Ponzi stayed in Montreal and, for some time, lived at Zarossi's house helping the man's abandoned family, while planning to return to the United States and start over. As Ponzi was penniless, this proved to be very difficult. Eventually he walked into the offices of a former Zarossi customer Canadian Warehousing and, finding no one there, wrote himself a check for $423.58 in a checkbook he found, forging the signature of a director of the company, Damien Fournier. Confronted by police who had taken note of his large expenditures just after the forged check was cashed, Ponzi held out his hands wrist up and said "I'm guilty." He ended up spending three years in the prison St. Vincent-de-Paul near Montreal. Rather than inform his mother of this development, he posted her a letter stating that he had found a job as a "special assistant" to a prison warden.
After his release in 1911 he decided to return to the United States, but got involved in a scheme to smuggle Italian illegal immigrants across the border. He was caught and spent two years in Atlanta Prison. Here he became a translator for the warden, who was intercepting letters from mobster Ignazio"Lupo the Wolf"
Saietta Ponzi ended up befriending Lupo. However it was another prisoner who became a true role model to Ponzi: Charles W. Morse. Morse, a wealthy Wall Street businessman and speculator, fooled doctors during medical exams, poisoning himself by eating soap shavings, toxins that left his body as quickly as the doctors left his bedside. Morse was soon released from prison. Ponzi completed his prison term the summer following Morse's release, having an additional month added to his term due to his inability to pay a $500 fine.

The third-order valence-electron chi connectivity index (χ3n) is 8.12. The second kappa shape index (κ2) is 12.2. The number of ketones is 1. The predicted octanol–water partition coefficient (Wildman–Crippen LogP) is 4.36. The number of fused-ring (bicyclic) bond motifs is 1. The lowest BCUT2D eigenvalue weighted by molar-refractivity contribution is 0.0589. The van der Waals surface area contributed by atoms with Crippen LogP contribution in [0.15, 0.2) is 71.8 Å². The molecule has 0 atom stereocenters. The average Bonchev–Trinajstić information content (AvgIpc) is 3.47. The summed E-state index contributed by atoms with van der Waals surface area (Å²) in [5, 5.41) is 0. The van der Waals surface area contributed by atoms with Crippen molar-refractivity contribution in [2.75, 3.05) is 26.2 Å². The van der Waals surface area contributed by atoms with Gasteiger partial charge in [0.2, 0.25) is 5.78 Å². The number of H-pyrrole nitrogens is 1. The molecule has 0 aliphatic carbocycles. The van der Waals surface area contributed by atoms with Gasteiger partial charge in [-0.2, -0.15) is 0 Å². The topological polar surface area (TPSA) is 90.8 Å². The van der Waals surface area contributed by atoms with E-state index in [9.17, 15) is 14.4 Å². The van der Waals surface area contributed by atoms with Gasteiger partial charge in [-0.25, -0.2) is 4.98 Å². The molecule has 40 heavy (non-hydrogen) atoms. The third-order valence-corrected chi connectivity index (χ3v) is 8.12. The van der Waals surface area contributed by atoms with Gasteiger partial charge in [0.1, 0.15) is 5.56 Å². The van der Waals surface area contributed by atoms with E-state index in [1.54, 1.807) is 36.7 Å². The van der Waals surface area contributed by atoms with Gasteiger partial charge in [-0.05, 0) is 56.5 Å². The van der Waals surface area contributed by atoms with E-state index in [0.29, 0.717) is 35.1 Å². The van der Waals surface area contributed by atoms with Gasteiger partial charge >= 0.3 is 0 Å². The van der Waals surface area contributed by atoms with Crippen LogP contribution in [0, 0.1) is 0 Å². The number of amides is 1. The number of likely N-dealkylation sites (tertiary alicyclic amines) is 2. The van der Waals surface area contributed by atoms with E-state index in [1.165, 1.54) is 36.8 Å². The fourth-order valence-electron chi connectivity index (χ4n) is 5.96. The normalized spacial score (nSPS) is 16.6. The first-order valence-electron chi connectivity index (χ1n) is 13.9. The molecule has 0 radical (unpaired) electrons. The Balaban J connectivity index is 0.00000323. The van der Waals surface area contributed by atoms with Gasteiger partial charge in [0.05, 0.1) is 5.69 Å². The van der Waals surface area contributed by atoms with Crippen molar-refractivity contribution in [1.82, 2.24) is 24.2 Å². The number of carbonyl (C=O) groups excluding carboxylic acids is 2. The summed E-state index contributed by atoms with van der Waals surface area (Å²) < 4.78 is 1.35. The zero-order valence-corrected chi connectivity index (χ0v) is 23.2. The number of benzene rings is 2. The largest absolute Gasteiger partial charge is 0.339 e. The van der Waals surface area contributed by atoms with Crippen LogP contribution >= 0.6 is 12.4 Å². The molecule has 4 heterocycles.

When Ponzi was released from prison, he eventually made his way back to Boston. There he met Rose Maria Gnecco, a stenographer, whom he asked to marry. Though Ponzi did not tell Gnecco about his years in jail, his mother sent Gnecco a letter telling her of Ponzi's past. Nonetheless, she married him in 1918. For the next few months, he worked at a number of businesses, including his father-in-law's grocery, before hitting upon an idea to sell advertising in a large business listing to be sent to various businesses. Ponzi was unable to sell this idea to businesses, and his company failed soon after.
A few weeks later, Ponzi received a letter in the mail from a company in Spain asking about the catalog. Inside the envelope was an International reply coupon (IRC), something which he had never seen before. He asked about it and found a weakness in the system which would, in theory, allow him to make money.